It’s Not Easy Being Grue

In empiricism, experiments, induction, quine, skepticism, underdetermination on 10/10/2011 at 1:52 am

One solution to Goodman’s new riddle of induction, as proposed by David Lewis and WVO Quine, is that certain languages describe natural properties, which have a special metaphysical status. All things being equal, the evidence will favor the hypothesis that uses languages that have natural properties over any other language in all cases. The problem of choosing between hypotheses that will be favored by the evidence and hypotheses that will not is solved by choosing a hypothesis expressed in a language that uses natural properties. There is, however, a problem with this solution: how can a scientist decide whether a language is using a natural property?

Assume two things:

  1. John has two hypotheses, neither of which are logically entailed or falsified by a posteriori evidence.
  2. John wants to learn which of the two hypotheses is favored more by the evidence.

The first assumption is old hat: if John had a hypothesis that was logically entailed by a posteriori evidence, then its logical content is equal to or smaller than the evidence. That hypothesis would be something on par with “It will rain today” or “The next toss of the coin will be ‘heads'”, and if we assume that the evidence is true (it’s raining today; the coin landed on ‘heads’), then the hypothesis logically follows from the evidence. The first assumption stands, on the condition that there exists at least two equally corroborated hypotheses. This condition is easy to satisfy, since we already know the existence of Goodman-predicates. The second assumption is uncontroversial as well, since John is an intrepid scientist, and is interested in getting closer to the truth.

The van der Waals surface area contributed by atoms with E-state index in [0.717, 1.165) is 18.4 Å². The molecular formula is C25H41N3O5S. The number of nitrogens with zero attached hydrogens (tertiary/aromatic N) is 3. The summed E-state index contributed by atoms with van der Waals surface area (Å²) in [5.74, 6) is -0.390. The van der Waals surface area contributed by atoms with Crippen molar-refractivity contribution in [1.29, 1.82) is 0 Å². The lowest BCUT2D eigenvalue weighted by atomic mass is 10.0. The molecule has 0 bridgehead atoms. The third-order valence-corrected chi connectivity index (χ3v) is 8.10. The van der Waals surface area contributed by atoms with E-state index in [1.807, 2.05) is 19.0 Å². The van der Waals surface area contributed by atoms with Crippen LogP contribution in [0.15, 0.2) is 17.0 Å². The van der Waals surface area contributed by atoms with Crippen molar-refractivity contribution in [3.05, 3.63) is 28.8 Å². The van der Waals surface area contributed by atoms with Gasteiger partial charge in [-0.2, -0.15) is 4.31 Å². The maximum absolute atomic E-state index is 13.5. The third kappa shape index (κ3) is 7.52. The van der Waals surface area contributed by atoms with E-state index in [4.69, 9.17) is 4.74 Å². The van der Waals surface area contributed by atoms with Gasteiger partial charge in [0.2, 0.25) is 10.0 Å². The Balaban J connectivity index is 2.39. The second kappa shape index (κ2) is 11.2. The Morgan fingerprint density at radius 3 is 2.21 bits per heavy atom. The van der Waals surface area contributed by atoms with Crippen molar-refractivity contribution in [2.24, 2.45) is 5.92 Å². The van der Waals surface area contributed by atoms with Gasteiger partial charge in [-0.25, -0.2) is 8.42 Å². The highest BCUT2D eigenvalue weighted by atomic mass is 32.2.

John won’t be able to choose one hypothesis over another until he has the relevant list of natural properties. The list of natural properties is an empirical fact and can be determined, if we are diligent, from the set of evidence. Imagine that John follows a method by which he can work out the list of natural properties from the available evidence. From this list, John can decide which of the two hypotheses was favored by the available evidence. John searches for the list of natural properties in the available evidence; however, he can’t decide what his evidence favors until he has the list of natural properties. Good grief!

I’ve described John as working step by step, determining the list of natural properties from the evidence and then favoring one hypothesis over another. That was only for simplicity’s sake, for it makes no difference in the order the method is followed. In any finite set of evidence, as long as a hypothesis is not refuted, it will be just as favored as a natural property. Therefore, if we begin with a list of predicates that we take to have an a priori warrant to be a natural property and checked them against the evidence, no matter the amount of evidence gathered, all predicates that entail theories that are currently unfalsified will have the same accreditation, warrant, and justification as a natural property.